Preoperative sleep quality and adverse pain outcomes after total hip arthroplasty

Research output: Contribution to journalArticle


Background: Sleep disturbance is thought to aggravate acute postoperative pain. The influence of preoperative sleep problems on pain control in the long-term and development of chronic postsurgical pain is largely unknown. Methods: This prospective, observational study aimed to examine the links between preoperative sleep disturbance (Pittsburgh Sleep Quality Index, PSQI) and pain severity (Brief Pain Inventory, BPI) 6 months postoperative (primary outcome), objective measures of pain and postoperative pain control variables (secondary outcomes). Patients (n = 52) with disabling osteoarthritis (OA) pain undergoing total hip arthroplasty (THA) were included. Quantitative sensory testing (QST) was performed preoperatively on the day of surgery to evaluate pain objectively. Clinical data, as well as measures of sleep quality and pain, were obtained preoperatively and longitudinally over a 6-month period. Results: Preoperatively, sleep disturbance (i.e., PSQI score >5) occurred in 73.1% (n = 38) of THA patients, and pain severity was high (BPI pain severity 5.4 ± 1.3). Regression models, adjusting for relevant covariates, showed that preoperative PSQI score predicted pain severity 6 months postoperative (β = 0.091 (95% CI 0.001–0.181), p =.048, R2 = 0.35). Poor sleep quality was associated with increased pressure pain sensitivity and impaired endogenous pain inhibitory capacity (R2 range 0.14–0.33, all p's < 0.04). Moreover, preoperative sleep disturbance predicted increased opioid treatment during the first 24 hr after surgery (unadjusted β = 0.009 (95% CI 0.002–0.015) mg/kg, p =.007, R2 = 0.15). Conclusions: Preoperative sleep disturbance is prevalent in THA patients, is associated with objective measures of pain severity, and independently predicts immediate postoperative opioid treatment and poorer long-term pain control in patients who have undergone THA. Significance: Poor sleep quality and impaired sleep continuity are associated with heightened pain sensitivity, but previous work has not evaluated whether preoperative sleep problems impact long-term postoperative pain outcomes. Here, we show that sleep difficulties prior to total hip arthroplasty adversely predict postoperative pain control 6 months after surgery. Given sleep difficulties robustly predict pain outcomes, targeting and improving sleep may have salutary effects on postoperative pain reports and management.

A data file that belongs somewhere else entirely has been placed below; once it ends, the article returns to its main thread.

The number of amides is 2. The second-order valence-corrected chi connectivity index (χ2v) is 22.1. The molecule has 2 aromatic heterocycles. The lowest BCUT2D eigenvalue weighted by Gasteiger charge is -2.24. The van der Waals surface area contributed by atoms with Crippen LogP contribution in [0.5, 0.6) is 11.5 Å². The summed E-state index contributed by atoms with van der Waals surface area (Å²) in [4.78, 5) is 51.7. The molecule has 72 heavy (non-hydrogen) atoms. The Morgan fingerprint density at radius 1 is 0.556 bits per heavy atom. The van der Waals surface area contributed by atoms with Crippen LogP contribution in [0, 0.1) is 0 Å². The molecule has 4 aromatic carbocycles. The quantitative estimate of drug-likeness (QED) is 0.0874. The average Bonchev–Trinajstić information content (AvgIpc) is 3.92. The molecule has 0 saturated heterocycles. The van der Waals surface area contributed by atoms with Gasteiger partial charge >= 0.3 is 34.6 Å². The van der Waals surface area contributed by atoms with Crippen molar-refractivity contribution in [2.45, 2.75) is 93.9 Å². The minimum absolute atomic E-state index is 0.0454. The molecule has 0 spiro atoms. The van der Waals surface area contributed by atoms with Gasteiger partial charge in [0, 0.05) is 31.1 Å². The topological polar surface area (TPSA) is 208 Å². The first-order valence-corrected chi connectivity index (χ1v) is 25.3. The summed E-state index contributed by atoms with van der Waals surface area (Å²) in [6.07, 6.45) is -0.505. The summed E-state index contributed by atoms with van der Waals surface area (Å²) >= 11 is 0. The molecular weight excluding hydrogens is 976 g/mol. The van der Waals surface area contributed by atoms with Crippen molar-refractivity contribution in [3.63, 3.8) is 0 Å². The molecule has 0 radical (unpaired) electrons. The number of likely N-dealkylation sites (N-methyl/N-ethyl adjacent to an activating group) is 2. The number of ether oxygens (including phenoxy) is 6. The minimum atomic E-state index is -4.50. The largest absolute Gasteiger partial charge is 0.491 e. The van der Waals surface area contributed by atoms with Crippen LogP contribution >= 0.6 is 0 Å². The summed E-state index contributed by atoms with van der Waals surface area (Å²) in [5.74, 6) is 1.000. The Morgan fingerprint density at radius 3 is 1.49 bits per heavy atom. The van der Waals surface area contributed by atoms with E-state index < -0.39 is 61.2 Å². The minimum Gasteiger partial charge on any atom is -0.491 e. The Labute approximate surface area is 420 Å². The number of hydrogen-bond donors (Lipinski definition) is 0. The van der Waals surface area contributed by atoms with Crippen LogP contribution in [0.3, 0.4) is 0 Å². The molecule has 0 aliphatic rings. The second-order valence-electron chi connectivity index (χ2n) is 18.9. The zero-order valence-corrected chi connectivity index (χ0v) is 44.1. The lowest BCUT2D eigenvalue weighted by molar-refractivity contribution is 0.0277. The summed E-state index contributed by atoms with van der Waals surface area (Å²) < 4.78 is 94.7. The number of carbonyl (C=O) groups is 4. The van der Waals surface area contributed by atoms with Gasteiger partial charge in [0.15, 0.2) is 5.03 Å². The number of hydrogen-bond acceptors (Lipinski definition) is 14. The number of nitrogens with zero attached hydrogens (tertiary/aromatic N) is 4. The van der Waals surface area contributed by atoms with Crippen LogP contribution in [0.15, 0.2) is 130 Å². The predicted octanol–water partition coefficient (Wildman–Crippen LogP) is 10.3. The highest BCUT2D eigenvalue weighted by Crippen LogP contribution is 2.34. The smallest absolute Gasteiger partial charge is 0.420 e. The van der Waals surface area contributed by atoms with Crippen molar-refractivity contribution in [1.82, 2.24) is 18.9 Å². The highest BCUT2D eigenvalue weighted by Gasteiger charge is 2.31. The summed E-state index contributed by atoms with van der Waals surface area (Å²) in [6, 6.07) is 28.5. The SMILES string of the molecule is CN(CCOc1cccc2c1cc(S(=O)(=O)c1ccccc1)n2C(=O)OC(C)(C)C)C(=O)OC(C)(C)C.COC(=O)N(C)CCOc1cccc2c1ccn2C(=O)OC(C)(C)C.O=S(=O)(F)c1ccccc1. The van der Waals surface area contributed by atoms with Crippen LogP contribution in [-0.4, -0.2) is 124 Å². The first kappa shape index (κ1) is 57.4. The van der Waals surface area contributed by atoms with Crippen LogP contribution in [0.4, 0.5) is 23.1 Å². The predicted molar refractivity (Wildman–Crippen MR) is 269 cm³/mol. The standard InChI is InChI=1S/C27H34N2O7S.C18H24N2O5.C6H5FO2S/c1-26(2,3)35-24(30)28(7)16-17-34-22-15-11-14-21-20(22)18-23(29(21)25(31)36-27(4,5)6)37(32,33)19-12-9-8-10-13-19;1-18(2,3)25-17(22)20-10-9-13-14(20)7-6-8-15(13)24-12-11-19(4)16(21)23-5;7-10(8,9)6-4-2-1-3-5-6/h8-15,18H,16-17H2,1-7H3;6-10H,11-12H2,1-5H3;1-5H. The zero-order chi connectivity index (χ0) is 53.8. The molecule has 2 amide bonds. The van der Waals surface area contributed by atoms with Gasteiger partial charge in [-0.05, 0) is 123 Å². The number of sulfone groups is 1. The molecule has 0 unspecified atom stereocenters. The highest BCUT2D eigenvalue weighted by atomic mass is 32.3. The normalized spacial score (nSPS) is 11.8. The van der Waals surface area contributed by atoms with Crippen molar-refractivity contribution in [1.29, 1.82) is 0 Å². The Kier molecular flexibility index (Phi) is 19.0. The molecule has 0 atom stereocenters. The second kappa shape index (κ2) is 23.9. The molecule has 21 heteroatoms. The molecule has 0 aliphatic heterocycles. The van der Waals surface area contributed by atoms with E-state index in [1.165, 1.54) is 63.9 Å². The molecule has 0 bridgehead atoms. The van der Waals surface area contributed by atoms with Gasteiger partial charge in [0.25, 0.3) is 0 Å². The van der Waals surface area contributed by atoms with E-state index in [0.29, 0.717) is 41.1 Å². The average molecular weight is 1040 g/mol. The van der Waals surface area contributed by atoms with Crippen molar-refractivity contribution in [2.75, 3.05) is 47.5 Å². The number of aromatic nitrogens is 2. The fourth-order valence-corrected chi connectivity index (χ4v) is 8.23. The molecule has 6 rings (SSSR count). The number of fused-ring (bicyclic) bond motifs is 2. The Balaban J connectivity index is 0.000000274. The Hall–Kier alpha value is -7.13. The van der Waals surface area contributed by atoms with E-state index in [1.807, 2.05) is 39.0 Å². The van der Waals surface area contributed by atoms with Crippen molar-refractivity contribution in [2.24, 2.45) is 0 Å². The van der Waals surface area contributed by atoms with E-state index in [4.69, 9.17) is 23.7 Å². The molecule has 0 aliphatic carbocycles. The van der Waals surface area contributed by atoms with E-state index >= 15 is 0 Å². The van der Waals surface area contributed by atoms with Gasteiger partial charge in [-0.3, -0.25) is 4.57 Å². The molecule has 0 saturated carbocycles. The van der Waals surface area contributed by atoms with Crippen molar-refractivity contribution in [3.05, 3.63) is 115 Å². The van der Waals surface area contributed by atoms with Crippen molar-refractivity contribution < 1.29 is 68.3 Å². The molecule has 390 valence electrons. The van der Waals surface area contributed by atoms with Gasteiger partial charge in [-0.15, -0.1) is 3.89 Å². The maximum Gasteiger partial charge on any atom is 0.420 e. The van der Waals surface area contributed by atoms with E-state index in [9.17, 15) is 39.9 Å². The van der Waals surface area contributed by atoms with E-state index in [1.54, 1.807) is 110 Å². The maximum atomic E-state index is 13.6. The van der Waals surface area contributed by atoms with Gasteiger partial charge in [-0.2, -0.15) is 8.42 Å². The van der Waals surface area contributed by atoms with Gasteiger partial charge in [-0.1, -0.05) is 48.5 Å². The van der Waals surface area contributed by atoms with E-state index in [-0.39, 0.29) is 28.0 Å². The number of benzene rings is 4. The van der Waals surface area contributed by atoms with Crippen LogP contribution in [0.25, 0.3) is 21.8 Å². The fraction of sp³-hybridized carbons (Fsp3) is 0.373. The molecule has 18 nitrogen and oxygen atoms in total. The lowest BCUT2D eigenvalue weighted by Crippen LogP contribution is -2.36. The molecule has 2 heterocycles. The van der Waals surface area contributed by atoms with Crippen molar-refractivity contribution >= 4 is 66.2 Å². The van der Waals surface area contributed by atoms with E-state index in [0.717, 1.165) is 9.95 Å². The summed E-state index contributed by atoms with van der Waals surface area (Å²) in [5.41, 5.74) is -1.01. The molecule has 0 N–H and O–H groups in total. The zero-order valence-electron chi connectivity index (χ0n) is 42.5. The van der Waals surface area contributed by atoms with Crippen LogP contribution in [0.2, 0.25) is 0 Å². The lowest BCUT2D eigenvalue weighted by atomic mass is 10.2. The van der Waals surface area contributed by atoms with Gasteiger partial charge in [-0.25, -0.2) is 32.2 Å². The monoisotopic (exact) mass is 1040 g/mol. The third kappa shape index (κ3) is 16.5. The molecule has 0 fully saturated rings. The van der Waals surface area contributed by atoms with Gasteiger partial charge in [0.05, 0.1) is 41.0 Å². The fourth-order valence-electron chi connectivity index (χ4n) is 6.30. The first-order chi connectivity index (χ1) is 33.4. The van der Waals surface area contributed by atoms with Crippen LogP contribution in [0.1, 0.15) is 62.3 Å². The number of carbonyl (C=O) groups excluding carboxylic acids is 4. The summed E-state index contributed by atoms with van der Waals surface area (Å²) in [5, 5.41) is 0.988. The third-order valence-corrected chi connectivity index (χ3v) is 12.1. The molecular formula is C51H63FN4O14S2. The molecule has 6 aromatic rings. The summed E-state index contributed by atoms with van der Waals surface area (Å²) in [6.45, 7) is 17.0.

External organisations
  • Skåne University Hospital
  • University of California, Los Angeles
  • Johns Hopkins University
Research areas and keywords

Subject classification (UKÄ) – MANDATORY

  • Anesthesiology and Intensive Care
Original languageEnglish
JournalEuropean Journal of Pain (United Kingdom)
Publication statusE-pub ahead of print - 2021
Publication categoryResearch